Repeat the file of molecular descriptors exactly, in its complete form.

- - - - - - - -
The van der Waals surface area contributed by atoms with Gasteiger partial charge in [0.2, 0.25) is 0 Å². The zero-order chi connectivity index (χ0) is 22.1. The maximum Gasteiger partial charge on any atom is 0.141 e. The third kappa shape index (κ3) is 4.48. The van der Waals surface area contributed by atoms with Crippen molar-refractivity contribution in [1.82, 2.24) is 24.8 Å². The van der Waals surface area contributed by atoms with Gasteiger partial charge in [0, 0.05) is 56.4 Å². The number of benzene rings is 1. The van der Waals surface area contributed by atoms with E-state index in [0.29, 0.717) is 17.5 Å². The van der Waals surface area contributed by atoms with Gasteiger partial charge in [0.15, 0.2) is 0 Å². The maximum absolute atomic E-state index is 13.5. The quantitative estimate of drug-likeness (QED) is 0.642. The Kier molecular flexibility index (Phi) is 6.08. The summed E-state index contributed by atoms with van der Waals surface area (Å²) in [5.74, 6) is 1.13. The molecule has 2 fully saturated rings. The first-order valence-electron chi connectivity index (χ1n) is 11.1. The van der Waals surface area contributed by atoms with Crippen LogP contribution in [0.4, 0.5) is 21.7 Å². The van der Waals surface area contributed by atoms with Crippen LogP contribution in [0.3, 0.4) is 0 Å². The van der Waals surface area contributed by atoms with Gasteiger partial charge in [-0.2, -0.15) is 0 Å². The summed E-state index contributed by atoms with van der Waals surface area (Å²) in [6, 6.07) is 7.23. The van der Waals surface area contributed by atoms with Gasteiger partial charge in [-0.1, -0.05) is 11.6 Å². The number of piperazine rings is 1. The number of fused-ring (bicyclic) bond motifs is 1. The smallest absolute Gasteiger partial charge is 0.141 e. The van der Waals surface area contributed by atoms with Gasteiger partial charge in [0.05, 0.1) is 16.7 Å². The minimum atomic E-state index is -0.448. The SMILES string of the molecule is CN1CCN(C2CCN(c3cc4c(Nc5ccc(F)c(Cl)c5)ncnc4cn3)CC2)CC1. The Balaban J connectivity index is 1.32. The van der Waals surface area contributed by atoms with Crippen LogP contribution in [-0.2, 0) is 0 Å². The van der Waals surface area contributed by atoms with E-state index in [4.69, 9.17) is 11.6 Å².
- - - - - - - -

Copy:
The van der Waals surface area contributed by atoms with Gasteiger partial charge in [0.2, 0.25) is 0 Å². The zero-order chi connectivity index (χ0) is 22.1. The maximum Gasteiger partial charge on any atom is 0.141 e. The third kappa shape index (κ3) is 4.48. The van der Waals surface area contributed by atoms with Crippen molar-refractivity contribution in [1.82, 2.24) is 24.8 Å². The van der Waals surface area contributed by atoms with Gasteiger partial charge in [0, 0.05) is 56.4 Å². The number of benzene rings is 1. The van der Waals surface area contributed by atoms with E-state index in [0.29, 0.717) is 17.5 Å². The van der Waals surface area contributed by atoms with Gasteiger partial charge in [0.15, 0.2) is 0 Å². The maximum absolute atomic E-state index is 13.5. The quantitative estimate of drug-likeness (QED) is 0.642. The Kier molecular flexibility index (Phi) is 6.08. The summed E-state index contributed by atoms with van der Waals surface area (Å²) in [5.74, 6) is 1.13. The molecule has 2 fully saturated rings. The first-order valence-electron chi connectivity index (χ1n) is 11.1. The van der Waals surface area contributed by atoms with Crippen LogP contribution in [0.4, 0.5) is 21.7 Å². The van der Waals surface area contributed by atoms with Crippen LogP contribution in [0.3, 0.4) is 0 Å². The van der Waals surface area contributed by atoms with Gasteiger partial charge in [-0.2, -0.15) is 0 Å². The summed E-state index contributed by atoms with van der Waals surface area (Å²) in [6, 6.07) is 7.23. The van der Waals surface area contributed by atoms with Gasteiger partial charge in [-0.1, -0.05) is 11.6 Å². The number of piperazine rings is 1. The number of fused-ring (bicyclic) bond motifs is 1. The smallest absolute Gasteiger partial charge is 0.141 e. The van der Waals surface area contributed by atoms with Gasteiger partial charge in [0.05, 0.1) is 16.7 Å². The minimum atomic E-state index is -0.448. The SMILES string of the molecule is CN1CCN(C2CCN(c3cc4c(Nc5ccc(F)c(Cl)c5)ncnc4cn3)CC2)CC1. The Balaban J connectivity index is 1.32. The van der Waals surface area contributed by atoms with Crippen LogP contribution in [-0.2, 0) is 0 Å². The van der Waals surface area contributed by atoms with E-state index in [4.69, 9.17) is 11.6 Å².